Guest Post - Kate Storey: Guernsey's Image Rights

Many thanks for your interest in Guernsey's innovative image rights legislation. Your blog gives me the opportunity to highlight the benefits of having Guernsey registered image rights if you are a personality based outside Guernsey, anywhere in the world. By 'personality' it is meant the personality of any individual, corporate entity or fictional character, or a group or double act, whether alive/in existence or deceased/dissolved within 100 years prior to the date of application (in this latter regard, think of the continued commercial significance of Elvis, Michael Jackson and Marilyn Monroe). The Guernsey legislation will be of interest to those in the public eye, or those at the beginning of their careers who anticipate being well known in the future, in a wide or relevant sector of the public in any part of the world.

The below-listed benefits are extracted from an article I co-authored, which is due to be published in the Entertainment Law Review later in the year.

It is important to note that the Guernsey registered image right is not a tax product, but a new form of intellectual property right, which is welcomed by those seeking clear legal recognition of image rights. Addressing the question of whether protection for the personality should be a decision for the courts or for the legislator, Lindsay J has stated (in Douglas v Hello! [2003] EWHC 786 (Ch): "…if Parliament does not act soon the less satisfactory course, of the courts creating law bit by bit at the expense of the litigants and with inevitable delays and uncertainty, will be thrust upon the judiciary". The Guernsey legislature has answered this call.

Being rights which apply in Guernsey, they are not proposed as the worldwide panacea to enforcement issues, but rather to assist with recognition of image rights as specific rights and to add clarity to Guernsey or non-Guernsey structures established to hold and licence image rights and the licensing contracts themselves. They are also proprietary rights transmissible by will and so will be useful in estate planning.

Registration of Guernsey image rights is more expensive than registration of trade marks, but if you take the example of Tiësto, the Dutch DJ, who has recently registered Guernsey image rights, as an individual as opposed to a corporate personality he will have paid £1,000 registration fees for registration of his personality and £100 per specific image registered. The registration of the personality lasts for 10 years and gives protection for any unregistered distinctive images associated with his personality, so £100 a year. The registration of an image (which has presumed distinctiveness by virtue of registration) lasts for 3 years, so £33.33 a year. Of course there will be agent's fees on top of the registration fees, but when looked at over the full period of protection, costs of registration do not seem so steep for the benefits provided.

Benefits of Guernsey registered image rights:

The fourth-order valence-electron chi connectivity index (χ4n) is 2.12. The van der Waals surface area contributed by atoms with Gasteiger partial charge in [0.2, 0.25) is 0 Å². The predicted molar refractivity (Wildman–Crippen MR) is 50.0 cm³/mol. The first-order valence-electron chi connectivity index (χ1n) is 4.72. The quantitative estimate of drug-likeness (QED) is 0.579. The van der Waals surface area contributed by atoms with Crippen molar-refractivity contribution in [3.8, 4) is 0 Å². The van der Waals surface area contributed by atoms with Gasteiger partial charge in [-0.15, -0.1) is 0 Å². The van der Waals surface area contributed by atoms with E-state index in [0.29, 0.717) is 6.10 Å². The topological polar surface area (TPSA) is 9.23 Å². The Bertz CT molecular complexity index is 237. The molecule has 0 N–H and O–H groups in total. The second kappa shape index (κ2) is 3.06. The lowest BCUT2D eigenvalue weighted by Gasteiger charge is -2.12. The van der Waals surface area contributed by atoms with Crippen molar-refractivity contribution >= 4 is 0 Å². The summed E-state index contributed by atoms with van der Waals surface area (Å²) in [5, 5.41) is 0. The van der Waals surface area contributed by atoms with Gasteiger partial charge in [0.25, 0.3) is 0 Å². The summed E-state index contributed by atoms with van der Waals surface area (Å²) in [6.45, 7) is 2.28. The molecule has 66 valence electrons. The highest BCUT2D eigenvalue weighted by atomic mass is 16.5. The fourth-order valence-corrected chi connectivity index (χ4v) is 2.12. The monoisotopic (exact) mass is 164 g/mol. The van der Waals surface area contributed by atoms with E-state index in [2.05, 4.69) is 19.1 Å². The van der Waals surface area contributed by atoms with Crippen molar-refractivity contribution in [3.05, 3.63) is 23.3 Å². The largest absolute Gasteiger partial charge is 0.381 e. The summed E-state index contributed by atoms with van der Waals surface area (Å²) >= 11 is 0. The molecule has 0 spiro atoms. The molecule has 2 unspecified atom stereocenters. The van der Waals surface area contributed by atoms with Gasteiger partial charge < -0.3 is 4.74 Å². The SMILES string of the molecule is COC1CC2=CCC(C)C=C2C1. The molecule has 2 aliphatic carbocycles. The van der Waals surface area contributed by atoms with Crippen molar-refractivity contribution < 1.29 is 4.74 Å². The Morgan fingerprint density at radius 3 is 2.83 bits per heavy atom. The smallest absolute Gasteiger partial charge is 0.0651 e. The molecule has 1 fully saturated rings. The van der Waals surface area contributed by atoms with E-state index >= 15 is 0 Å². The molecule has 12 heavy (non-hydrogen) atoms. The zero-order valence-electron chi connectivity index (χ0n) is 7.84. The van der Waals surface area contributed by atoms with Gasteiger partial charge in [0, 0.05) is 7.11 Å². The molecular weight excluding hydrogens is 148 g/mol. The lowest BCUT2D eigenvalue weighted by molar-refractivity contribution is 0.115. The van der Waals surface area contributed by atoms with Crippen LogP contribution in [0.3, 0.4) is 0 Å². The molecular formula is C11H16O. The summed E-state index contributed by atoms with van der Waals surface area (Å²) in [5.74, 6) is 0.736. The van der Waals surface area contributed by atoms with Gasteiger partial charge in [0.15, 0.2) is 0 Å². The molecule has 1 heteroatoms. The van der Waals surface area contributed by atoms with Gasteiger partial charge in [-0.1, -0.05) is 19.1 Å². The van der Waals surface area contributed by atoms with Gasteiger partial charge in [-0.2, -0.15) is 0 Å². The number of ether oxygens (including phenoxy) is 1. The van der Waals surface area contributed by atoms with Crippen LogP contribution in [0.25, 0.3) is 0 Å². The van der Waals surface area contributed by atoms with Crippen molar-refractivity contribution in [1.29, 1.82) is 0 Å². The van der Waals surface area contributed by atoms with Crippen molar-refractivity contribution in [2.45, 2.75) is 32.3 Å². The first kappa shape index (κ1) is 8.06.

• legal certainty as to the scope of protection for a personality's image by statutory clarification of the rights and the public interest exceptions to the rights;
  • publication to the world by means of the online Register of Personalities and Images of the bundle of image rights which the registrant considers to be his protectable rights (and to which reference can be made in licensing/assignment contracts);
  • adds clarity to existing structures already set up by personalities to market their image rights and provides another form of intellectual property right to add to their existing portfolio of intellectual property rights and contractual rights, which may be helpful in enforcing those other rights;
  • attractive to those at the beginning of their career, as there is no requirement to be famous to register - they can watch the value of their Guernsey image rights grow as their career develops;
  • Guernsey image rights can be held in a Guernsey structure, which offers tax neutral treatment of income arising from those image rights and no capital gains tax on a disposal (or they can be held in a structure based outside of Guernsey);
  • one of the main attractions of the legislation, from a succession planning viewpoint, is that it enables personalities to incorporate image rights formally into their succession planning for the first time, since Guernsey image rights are property assets which can be perpetually renewed and last beyond death, and can be passed on to beneficiaries by will;
  • wider scope of protection than that given by registered trade marks, as follows:

    - for Guernsey image rights there is no requirement for the personality to be well known in order to register, whereas a registered trade mark must have inherent distinctiveness or acquired distinctiveness through use prior to registration in order to be registrable;
    - the protection given by Guernsey image rights is not tied to particular classes of goods/services as for a registered trade mark;
    - there are no specific use requirements for Guernsey image rights, in contrast to required user within 5 years of registration for registered trade marks;
    - wider definition of infringing use for Guernsey image rights than for registered trade marks infringing use under the Ordinance includes copyright infringing acts;
    - registration of a personality gives protection for unregistered images associated with the personality, as well as images specifically registered against the personality.
The above are the views of the writer alone and should not be relied upon as legal advice.

For further information call Kate Storey on +44 (0)1481 734244, email 


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